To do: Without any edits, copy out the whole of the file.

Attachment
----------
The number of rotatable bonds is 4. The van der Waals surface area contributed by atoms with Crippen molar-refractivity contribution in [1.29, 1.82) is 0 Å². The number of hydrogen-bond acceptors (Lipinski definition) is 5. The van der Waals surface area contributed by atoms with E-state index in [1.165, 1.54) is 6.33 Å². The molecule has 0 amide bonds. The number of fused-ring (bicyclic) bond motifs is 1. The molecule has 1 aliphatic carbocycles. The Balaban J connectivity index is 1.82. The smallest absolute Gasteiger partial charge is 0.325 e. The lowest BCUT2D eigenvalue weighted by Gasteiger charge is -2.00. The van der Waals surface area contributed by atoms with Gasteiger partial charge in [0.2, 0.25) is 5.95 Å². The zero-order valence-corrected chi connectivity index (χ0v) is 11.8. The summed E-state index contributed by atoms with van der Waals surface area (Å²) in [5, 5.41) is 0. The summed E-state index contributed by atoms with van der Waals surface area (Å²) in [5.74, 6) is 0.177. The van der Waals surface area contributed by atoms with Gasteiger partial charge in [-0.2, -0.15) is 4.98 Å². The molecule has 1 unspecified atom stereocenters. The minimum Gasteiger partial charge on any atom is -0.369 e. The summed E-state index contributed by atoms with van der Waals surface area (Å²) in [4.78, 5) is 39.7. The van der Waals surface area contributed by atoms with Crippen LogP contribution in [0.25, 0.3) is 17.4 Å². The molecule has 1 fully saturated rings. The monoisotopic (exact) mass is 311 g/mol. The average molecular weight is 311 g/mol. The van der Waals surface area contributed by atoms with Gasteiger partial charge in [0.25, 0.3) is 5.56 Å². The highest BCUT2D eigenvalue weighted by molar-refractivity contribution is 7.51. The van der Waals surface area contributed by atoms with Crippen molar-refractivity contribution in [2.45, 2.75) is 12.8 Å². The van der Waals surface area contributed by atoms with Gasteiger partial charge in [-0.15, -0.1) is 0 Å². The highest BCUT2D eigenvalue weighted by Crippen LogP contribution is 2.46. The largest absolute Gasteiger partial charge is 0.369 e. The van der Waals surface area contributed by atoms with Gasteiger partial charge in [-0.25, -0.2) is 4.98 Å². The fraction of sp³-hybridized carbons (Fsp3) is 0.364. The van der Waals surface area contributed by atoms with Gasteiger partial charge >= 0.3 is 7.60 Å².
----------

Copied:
The number of rotatable bonds is 4. The van der Waals surface area contributed by atoms with Crippen molar-refractivity contribution in [1.29, 1.82) is 0 Å². The number of hydrogen-bond acceptors (Lipinski definition) is 5. The van der Waals surface area contributed by atoms with E-state index in [1.165, 1.54) is 6.33 Å². The molecule has 0 amide bonds. The number of fused-ring (bicyclic) bond motifs is 1. The molecule has 1 aliphatic carbocycles. The Balaban J connectivity index is 1.82. The smallest absolute Gasteiger partial charge is 0.325 e. The lowest BCUT2D eigenvalue weighted by Gasteiger charge is -2.00. The van der Waals surface area contributed by atoms with Gasteiger partial charge in [0.2, 0.25) is 5.95 Å². The zero-order valence-corrected chi connectivity index (χ0v) is 11.8. The summed E-state index contributed by atoms with van der Waals surface area (Å²) in [5, 5.41) is 0. The summed E-state index contributed by atoms with van der Waals surface area (Å²) in [5.74, 6) is 0.177. The van der Waals surface area contributed by atoms with Gasteiger partial charge in [-0.2, -0.15) is 4.98 Å². The molecule has 1 unspecified atom stereocenters. The minimum Gasteiger partial charge on any atom is -0.369 e. The summed E-state index contributed by atoms with van der Waals surface area (Å²) in [4.78, 5) is 39.7. The van der Waals surface area contributed by atoms with Crippen LogP contribution in [0.25, 0.3) is 17.4 Å². The molecule has 1 fully saturated rings. The monoisotopic (exact) mass is 311 g/mol. The average molecular weight is 311 g/mol. The van der Waals surface area contributed by atoms with Gasteiger partial charge in [0.25, 0.3) is 5.56 Å². The highest BCUT2D eigenvalue weighted by molar-refractivity contribution is 7.51. The van der Waals surface area contributed by atoms with Crippen molar-refractivity contribution in [2.45, 2.75) is 12.8 Å². The van der Waals surface area contributed by atoms with Gasteiger partial charge in [-0.15, -0.1) is 0 Å². The highest BCUT2D eigenvalue weighted by Crippen LogP contribution is 2.46. The largest absolute Gasteiger partial charge is 0.369 e. The van der Waals surface area contributed by atoms with Gasteiger partial charge in [-0.25, -0.2) is 4.98 Å². The fraction of sp³-hybridized carbons (Fsp3) is 0.364. The van der Waals surface area contributed by atoms with Gasteiger partial charge >= 0.3 is 7.60 Å².